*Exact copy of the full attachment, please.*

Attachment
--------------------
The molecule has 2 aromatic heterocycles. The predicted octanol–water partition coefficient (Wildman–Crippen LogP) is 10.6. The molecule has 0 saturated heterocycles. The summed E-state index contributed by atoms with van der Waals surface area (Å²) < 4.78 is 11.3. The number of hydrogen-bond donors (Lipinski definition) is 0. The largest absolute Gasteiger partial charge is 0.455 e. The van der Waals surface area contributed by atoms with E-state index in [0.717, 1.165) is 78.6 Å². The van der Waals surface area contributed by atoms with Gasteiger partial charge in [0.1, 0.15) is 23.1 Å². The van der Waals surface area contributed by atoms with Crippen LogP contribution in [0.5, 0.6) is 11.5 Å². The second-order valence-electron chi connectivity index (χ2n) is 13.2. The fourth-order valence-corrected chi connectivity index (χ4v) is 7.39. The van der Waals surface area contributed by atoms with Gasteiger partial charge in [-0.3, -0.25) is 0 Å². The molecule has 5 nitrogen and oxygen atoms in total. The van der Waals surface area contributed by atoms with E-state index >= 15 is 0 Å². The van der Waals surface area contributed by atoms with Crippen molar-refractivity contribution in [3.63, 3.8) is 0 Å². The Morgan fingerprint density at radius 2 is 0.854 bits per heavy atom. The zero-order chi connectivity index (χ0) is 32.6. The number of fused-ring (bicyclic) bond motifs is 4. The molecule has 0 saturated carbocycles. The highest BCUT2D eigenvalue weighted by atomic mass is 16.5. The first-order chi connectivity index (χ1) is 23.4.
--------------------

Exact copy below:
The molecule has 2 aromatic heterocycles. The predicted octanol–water partition coefficient (Wildman–Crippen LogP) is 10.6. The molecule has 0 saturated heterocycles. The summed E-state index contributed by atoms with van der Waals surface area (Å²) < 4.78 is 11.3. The number of hydrogen-bond donors (Lipinski definition) is 0. The largest absolute Gasteiger partial charge is 0.455 e. The van der Waals surface area contributed by atoms with E-state index in [0.717, 1.165) is 78.6 Å². The van der Waals surface area contributed by atoms with Gasteiger partial charge in [0.1, 0.15) is 23.1 Å². The van der Waals surface area contributed by atoms with Crippen LogP contribution in [0.5, 0.6) is 11.5 Å². The second-order valence-electron chi connectivity index (χ2n) is 13.2. The fourth-order valence-corrected chi connectivity index (χ4v) is 7.39. The van der Waals surface area contributed by atoms with Gasteiger partial charge in [-0.3, -0.25) is 0 Å². The molecule has 5 nitrogen and oxygen atoms in total. The van der Waals surface area contributed by atoms with E-state index >= 15 is 0 Å². The van der Waals surface area contributed by atoms with Crippen molar-refractivity contribution in [3.63, 3.8) is 0 Å². The Morgan fingerprint density at radius 2 is 0.854 bits per heavy atom. The zero-order chi connectivity index (χ0) is 32.6. The number of fused-ring (bicyclic) bond motifs is 4. The molecule has 0 saturated carbocycles. The highest BCUT2D eigenvalue weighted by atomic mass is 16.5. The first-order chi connectivity index (χ1) is 23.4.